French interior minister says man who killed rabbi and three children at Jewish school had a video camera around his neck
French gendarmes outside the school. The attacker was wearing a motorcycle helmet and was filmed by CCTV cameras.
The gunman who killed a rabbi and three children at a Jewish school in Toulouse on Monday was wearing a small video camera around his neck and may have filmed the attack, according to the French interior minister.
Claude Guéant said the attacker was wearing “a kind of filming apparatus” on his chest when he struck just before 8am and opened fire on children and adults outside the school. Asked whether the gunman recorded the scene, he said: “We can imagine that.”
Guéant said on Tuesday that authorities were combing the internet to see if the killer had posted a video online, but had not yet found any traces.
The biggest manhunt in modern French history is under way to find the motorcycle gunman, who is still at large.
Schools across France held a moment of silence on Tuesday to honour the three children and a rabbi killed in Monday’s attack.
The president, Nicolas Sarkozy, visiting a junior high school in Paris, said the children killed “are exactly like you”. He said the attack “could have happened here”, adding that authorities “will do everything to stop him”.
He stressed the need to increase security at synagogues and other Jewish sites in France.
Investigators say the killer is the same person who shot three French soldiers of north African and Caribbean origin in two other attacks in Toulouse and nearby Montauban last week. Three soldiers died and one was injured.
The same heavy, high-calibre weapon was used in all the attacks as well as a powerful Yamaha motorbike used for the getaways which was believed to have been stolen in Toulouse, but which could have been repainted white before the school attack.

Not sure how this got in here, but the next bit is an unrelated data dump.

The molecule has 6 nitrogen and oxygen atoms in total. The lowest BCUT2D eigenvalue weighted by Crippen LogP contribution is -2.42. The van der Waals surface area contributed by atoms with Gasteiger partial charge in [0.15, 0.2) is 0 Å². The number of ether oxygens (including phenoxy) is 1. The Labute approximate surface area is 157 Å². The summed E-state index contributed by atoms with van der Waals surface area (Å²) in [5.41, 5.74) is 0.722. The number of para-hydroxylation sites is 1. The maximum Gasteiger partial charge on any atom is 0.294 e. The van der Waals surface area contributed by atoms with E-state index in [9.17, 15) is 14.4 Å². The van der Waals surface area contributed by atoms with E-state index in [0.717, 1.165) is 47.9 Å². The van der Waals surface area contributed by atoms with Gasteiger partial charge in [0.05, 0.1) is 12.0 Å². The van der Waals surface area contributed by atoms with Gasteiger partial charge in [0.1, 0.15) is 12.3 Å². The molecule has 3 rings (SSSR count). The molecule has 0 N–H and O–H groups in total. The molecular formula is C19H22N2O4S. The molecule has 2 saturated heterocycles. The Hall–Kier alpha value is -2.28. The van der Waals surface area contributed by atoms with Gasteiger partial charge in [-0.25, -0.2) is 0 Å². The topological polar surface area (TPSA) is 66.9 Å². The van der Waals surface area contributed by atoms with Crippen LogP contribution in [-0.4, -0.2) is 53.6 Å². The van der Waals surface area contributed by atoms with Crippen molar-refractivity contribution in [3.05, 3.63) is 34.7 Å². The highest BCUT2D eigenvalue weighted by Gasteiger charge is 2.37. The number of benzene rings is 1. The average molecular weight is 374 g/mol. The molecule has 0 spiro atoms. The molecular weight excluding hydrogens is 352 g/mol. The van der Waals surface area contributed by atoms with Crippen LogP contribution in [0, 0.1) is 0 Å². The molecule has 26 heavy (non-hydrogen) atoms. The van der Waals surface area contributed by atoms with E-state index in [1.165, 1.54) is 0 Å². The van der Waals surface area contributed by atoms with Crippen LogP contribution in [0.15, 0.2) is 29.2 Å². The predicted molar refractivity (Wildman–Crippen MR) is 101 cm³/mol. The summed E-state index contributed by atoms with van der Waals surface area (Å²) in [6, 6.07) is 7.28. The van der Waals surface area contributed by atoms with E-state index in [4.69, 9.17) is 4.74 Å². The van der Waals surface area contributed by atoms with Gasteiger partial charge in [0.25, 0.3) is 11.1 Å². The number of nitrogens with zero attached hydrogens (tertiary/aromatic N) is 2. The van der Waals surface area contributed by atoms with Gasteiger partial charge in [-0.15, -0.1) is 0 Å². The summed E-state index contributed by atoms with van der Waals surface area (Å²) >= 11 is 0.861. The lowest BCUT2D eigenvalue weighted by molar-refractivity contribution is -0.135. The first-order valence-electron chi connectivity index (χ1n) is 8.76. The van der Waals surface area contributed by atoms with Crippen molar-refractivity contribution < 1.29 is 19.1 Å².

The man was wearing a motorcycle helmet during the shootings. He was filmed by CCTV cameras at the school as well as security cameras outside the cashpoint in Montauban last week.
Guéant told French radio: “We’re worried about the eventuality that he wants to carry out another attack.” He said investigators did not know who the man was, and the inquiry was continuing but had not significantly advanced.
He said “Each hour of work brings new elements. We’re checking the past of certain people, we’re checking witness accounts, material elements.”
He confirmed that police had been sifting through details of former soldiers who might have been expelled from the army for expressing “neo-Nazi opinions” and who “might have a spirit of revenge”. But he said that this thread was not particularly placed above other lines of inquiry.
Criminologists in the French media speculated that the killer could be someone with good knowledge and experience of firearms who appeared to have acted without emotion, and in cold blood.
David Cameron has written to the French president, Nicolas Sarkozy, condemning the attack as “senseless acts of brutality and cowardice”.
“I was appalled to learn of the recent shootings that France has suffered, including in Toulouse this morning. People across Britain share the shock and grief that is being felt in France, and my thoughts are with the victims, their friends and their families,” he wrote.
“I know that France will draw strength and comfort from your resolute leadership at this difficult time. You can count on my every support in confronting these senseless acts of brutality and cowardice.”